pile of salt next to a salt shaker low sodium diet, high sodium

For decades, public health experts have been exhorting Americans to eat less salt. This is supposed to reduce their risk of high blood pressure and heart disease. Have food manufacturers succeeded in cutting back on salt in packaged food? Are Americans buying low-sodium products?

New research shows that packaged food purchased in 2014 had significantly less sodium than that in the grocery bags in 2000 (JAMA Internal Medicine, online June 5, 2017). The scientists used data from the Nielsen Homescan Consumer Panel. Approximately 170,000 households participated nationwide during this time, scanning every package of food they bought. The bar codes allowed the investigators to calculate how much sodium was in each food per person it was serving.

They concluded that there has been a 12 percent decline in sodium content during this time, dropping per capita sodium by almost 400 mg per person per day. We think that is actually pretty impressive. The authors of the article noted:

“Moreover, the sodium content of households’ purchases decreased significantly for all top food sources of sodium between 2000 and 2014, including declines of more than 100 mg/100 g for condiments, sauces, and dips and salty snacks.”

Raining on the Cutting Back on Salt Parade:

The authors seemed less thrilled with their results:

“Although a significant 15-year reduction in the median sodium density of households’ packaged food and beverage purchases was achieved, almost all US households had purchases exceeding optimal sodium density levels. In summary, sodium in US households’ packaged food purchases decreased significantly and consistently for all 3 measures examined (mg/d, mg/100 g, and mg/1000 kcal), but further reductions are needed.”

The authors go on to suggest that most US households are still getting more sodium than experts consider healthy and further reductions are needed.

The Sodium Controversy Continues:

Franz Messerli, MD, is one of the world’s foremost researchers in the field of hypertension. He graduated from Bern Medical School in Switzerland and has spent decades in the United States as a highly regarded investigator. He is professor of medicine at the Icahn School of Medicine at Mount Sinai Health System and directed the hypertension program at St. Luke’s Roosevelt Hospital.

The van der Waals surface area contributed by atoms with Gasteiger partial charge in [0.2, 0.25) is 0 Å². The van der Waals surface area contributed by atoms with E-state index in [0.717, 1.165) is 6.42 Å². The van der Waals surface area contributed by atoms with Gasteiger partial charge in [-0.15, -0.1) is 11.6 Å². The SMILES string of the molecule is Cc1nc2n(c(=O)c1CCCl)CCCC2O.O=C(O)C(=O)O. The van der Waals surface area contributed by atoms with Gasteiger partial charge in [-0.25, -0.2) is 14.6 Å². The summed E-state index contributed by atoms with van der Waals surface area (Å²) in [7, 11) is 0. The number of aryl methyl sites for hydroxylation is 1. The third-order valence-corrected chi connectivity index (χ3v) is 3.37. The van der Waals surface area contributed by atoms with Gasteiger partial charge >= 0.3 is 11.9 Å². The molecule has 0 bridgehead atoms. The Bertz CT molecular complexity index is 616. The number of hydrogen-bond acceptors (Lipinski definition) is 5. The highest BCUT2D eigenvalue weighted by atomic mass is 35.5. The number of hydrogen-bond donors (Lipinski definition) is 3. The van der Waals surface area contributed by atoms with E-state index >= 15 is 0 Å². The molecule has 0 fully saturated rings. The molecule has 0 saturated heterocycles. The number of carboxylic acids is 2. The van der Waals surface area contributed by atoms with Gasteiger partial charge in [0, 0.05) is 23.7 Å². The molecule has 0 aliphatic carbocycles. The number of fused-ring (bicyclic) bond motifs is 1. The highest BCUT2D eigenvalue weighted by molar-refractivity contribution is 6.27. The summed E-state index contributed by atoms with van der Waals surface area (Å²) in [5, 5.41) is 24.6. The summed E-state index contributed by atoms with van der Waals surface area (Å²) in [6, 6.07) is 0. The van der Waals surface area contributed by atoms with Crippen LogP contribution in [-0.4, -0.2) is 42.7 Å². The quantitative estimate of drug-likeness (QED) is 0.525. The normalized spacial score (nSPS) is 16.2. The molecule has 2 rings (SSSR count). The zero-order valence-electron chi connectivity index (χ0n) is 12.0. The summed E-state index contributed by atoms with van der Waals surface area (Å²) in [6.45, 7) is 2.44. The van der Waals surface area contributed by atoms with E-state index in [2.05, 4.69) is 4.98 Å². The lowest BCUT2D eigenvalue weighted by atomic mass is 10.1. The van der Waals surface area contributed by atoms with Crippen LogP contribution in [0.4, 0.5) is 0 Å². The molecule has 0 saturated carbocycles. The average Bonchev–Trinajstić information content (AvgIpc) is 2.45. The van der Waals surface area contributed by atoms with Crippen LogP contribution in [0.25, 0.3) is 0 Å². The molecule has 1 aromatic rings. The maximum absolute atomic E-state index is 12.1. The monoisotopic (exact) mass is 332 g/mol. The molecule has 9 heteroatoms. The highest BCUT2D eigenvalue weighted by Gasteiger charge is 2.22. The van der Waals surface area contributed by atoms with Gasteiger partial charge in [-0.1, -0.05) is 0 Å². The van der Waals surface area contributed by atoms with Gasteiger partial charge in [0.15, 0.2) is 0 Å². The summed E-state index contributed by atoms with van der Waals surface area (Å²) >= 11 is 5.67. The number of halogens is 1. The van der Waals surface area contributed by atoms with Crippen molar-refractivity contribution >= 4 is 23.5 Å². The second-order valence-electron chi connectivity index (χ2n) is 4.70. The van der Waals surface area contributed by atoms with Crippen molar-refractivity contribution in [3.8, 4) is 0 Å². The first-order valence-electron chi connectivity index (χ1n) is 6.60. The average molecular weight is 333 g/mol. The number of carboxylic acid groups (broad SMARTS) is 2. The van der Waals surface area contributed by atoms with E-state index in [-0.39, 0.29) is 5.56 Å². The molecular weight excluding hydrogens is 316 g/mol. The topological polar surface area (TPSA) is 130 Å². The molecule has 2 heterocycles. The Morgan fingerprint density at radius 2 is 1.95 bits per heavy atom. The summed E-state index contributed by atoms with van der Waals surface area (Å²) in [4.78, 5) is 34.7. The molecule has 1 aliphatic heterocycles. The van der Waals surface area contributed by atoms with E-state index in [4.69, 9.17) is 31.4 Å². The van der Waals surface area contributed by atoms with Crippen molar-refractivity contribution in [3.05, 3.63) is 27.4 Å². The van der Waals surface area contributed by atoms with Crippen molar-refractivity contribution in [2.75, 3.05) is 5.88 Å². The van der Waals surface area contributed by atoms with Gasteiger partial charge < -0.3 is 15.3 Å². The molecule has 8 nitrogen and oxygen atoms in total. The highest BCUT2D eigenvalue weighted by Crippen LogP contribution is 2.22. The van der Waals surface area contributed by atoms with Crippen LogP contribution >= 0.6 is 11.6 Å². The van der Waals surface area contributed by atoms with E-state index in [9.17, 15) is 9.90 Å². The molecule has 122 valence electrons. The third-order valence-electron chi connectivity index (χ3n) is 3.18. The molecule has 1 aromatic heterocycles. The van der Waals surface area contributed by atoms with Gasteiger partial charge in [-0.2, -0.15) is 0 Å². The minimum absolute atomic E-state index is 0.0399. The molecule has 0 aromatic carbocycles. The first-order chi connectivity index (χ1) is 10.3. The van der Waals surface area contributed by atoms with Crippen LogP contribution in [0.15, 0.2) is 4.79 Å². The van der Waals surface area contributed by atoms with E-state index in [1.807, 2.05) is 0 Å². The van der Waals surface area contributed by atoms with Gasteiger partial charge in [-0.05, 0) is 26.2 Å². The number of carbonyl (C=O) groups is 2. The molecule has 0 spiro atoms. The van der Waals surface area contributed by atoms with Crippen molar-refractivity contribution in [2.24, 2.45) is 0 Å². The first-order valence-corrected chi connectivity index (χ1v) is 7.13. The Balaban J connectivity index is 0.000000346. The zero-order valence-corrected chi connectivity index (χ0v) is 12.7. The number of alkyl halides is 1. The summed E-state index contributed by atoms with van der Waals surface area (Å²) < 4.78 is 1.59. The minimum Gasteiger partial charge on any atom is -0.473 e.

In a commentary published in the American Journal of Medicine (April, 2017) titled “Salt, Tomato Soup, and the Hypocrisy of the American Heart Association,” Dr. Messerli and his colleagues point out that a controversial study by Mente, et al concluded:

“that a reduction of dietary sodium is beneficial in high salt eaters who also have high blood pressure. However, in people with normal blood pressure, lowering salt intake has little if any effect and may even be harmful when becoming too severe.”

Dr. Messerli goes on to criticize the American Heart Association:

“This is the same AHA that for years has accepted fees to uncritically endorse as ‘heart healthy’ scores of products by the Campbell Soup Company (Camden, NJ), products that contain far more salt than the AHA itself recommends for a heart-healthy diet. Specifically, the AHA recommended that consumers shouldn’t eat more than 1500 mg of sodium per day, and also preferentially choose low-sodium foods defined as having <140 mg of sodium per serving. Campbell’s AHA-certified products contained around 400 mg per serving, or between 600 and 1000 mg per unit, far from the AHA’s suggestions.”